Organs-on-chips is the best design of 2015, according to London’s Design Museum, but it has the potential of being so much more than that.
The Organs-on-chips invention is a small transparent silicone chip about the size of a small computer memory card that can actually mimic the activity of human organs. It is lined with actual human cells, specific to the organ it mimics, and it can simulate normal organ function. But it can also simulate the organ’s reaction to bacteria or other intruders when they are introduced in the organs-on-chips system.
The most important field that this invention can be introduced to is experimental work. The Organs-on-chips has the potential of replacing the testing conducted on animals, at least to some extent. This would be an amazing breakthrough, because it could offer a cruelty-free means of testing newly discovered drugs and treatments, but also a much cheaper one.
This is the main reason why the Organs-on-chips has been awarded the title of “Design of the Year”, because its potential is enormous. It could change the face of scientific experimenting forever and obviously, it makes for a pretty interesting art piece as well.
“They identified a serious problem: how do we predict how human cells will behave. And they solved it with elegance and economy of means, putting technology from apparently unrelated fields to work in new ways.” says London Design Museum director, Deyan Sudjic.
The creators of this marvelous technology are a team of scientists from Harvard University’s Wyss Institute, and their invention is meant to offer a bio-inspired alternative to the current methods employed in research, that could constitute a sustainable method that could be used for many years to come.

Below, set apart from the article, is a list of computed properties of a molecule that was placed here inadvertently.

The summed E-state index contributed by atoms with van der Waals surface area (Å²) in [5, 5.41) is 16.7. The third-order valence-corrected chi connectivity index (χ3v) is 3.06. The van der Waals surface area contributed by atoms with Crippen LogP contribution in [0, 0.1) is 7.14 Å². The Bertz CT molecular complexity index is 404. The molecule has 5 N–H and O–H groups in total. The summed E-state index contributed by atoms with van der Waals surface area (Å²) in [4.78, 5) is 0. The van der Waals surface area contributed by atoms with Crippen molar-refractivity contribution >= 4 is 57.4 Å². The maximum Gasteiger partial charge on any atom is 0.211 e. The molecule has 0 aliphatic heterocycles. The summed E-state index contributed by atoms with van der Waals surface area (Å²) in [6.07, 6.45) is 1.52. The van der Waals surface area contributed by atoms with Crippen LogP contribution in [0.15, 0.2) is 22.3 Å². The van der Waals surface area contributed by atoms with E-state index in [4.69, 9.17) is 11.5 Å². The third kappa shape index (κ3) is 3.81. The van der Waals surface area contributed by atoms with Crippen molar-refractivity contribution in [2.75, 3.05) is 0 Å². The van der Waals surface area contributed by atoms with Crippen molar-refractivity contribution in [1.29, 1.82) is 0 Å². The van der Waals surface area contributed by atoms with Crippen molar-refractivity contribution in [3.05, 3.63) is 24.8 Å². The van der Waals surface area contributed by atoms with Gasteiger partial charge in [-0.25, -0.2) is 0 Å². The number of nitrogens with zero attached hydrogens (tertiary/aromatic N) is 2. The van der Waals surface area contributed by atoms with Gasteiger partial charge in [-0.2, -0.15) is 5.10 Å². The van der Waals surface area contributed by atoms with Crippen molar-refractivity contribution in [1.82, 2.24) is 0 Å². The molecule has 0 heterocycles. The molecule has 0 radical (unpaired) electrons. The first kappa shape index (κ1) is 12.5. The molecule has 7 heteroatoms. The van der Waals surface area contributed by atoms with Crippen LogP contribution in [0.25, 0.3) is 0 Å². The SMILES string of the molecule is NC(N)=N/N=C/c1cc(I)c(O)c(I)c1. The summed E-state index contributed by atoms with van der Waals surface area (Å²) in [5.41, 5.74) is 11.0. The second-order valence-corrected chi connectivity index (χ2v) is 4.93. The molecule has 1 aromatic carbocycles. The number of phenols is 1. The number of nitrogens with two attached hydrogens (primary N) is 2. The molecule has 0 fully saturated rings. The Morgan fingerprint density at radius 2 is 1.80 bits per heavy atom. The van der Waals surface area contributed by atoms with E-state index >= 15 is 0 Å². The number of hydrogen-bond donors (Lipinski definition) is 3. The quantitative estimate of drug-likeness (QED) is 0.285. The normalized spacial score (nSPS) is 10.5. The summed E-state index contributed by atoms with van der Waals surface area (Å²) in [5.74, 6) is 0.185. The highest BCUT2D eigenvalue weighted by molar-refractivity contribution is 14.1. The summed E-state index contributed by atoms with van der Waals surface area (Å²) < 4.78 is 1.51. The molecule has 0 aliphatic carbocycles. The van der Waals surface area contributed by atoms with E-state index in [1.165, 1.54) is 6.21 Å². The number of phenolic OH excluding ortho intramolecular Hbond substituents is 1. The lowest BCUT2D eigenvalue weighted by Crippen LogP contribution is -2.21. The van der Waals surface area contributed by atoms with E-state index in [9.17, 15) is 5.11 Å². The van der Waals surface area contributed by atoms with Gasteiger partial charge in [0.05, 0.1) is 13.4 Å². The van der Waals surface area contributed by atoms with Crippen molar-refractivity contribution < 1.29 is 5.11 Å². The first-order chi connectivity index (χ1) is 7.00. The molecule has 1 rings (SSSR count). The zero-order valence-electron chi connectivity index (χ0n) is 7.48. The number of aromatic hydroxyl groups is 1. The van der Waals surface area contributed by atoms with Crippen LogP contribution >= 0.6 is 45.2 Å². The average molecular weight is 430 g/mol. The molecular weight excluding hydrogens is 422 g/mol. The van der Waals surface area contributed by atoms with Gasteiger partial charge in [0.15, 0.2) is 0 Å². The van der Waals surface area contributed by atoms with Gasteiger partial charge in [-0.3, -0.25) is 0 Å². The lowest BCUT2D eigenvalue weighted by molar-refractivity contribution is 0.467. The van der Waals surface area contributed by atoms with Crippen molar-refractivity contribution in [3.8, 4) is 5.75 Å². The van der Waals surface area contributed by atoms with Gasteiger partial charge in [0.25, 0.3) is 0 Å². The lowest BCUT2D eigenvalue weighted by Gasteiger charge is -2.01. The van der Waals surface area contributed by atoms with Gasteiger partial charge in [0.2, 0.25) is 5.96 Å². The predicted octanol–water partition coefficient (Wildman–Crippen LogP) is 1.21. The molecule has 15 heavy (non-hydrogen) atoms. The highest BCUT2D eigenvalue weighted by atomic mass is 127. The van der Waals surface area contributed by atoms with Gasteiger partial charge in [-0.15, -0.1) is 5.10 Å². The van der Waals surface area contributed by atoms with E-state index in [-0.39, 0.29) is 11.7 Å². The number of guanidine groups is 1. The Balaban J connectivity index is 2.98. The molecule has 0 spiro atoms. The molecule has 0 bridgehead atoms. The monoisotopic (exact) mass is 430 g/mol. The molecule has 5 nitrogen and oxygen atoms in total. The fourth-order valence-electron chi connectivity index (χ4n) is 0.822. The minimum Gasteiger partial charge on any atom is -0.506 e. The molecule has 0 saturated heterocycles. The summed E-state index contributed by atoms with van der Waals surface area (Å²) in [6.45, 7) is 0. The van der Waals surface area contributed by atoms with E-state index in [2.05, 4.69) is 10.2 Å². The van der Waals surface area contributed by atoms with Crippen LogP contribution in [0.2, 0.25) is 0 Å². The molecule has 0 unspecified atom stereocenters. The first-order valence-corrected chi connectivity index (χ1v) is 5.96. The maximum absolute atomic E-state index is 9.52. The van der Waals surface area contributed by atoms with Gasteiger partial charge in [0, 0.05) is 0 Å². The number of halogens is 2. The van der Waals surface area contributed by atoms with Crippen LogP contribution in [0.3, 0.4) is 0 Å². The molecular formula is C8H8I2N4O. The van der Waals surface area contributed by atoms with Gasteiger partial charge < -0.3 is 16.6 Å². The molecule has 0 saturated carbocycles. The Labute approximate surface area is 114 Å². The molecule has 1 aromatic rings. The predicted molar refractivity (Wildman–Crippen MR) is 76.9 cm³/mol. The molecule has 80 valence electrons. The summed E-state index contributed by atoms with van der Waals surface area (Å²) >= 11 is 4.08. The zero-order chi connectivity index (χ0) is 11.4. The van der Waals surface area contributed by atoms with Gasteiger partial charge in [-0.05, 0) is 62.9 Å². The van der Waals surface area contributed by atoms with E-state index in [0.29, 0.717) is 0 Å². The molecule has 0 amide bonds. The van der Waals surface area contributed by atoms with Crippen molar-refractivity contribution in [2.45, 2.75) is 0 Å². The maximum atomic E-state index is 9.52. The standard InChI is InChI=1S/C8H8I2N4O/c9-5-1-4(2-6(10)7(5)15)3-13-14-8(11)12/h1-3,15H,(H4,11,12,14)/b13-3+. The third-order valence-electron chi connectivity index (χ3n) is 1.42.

The Organs-on-chips microsystems could simulate lung, heart, kidney, liver function and many other organs’. For instance, the Lung-on-a-chip perfectly displays lung physiology and also its physiopathology, when bacteria is introduced. It can move small quantities of the same substances that are found in the human organ through its inner network, pretty much the same way that a similar computer chip passes electric energy through it.
If Organs-on-chips could actually replace animal testing, it would truly make the world a better place, because it could put an end to animal suffering in the name of science, but it could also make for better test models, since it is lined with actual human cells. This extraordinary invention perfectly embodies the “Reduce, Replace and Refine” principle that is meant to drive scientist to discover better and less cruel ways of testing products for human use.
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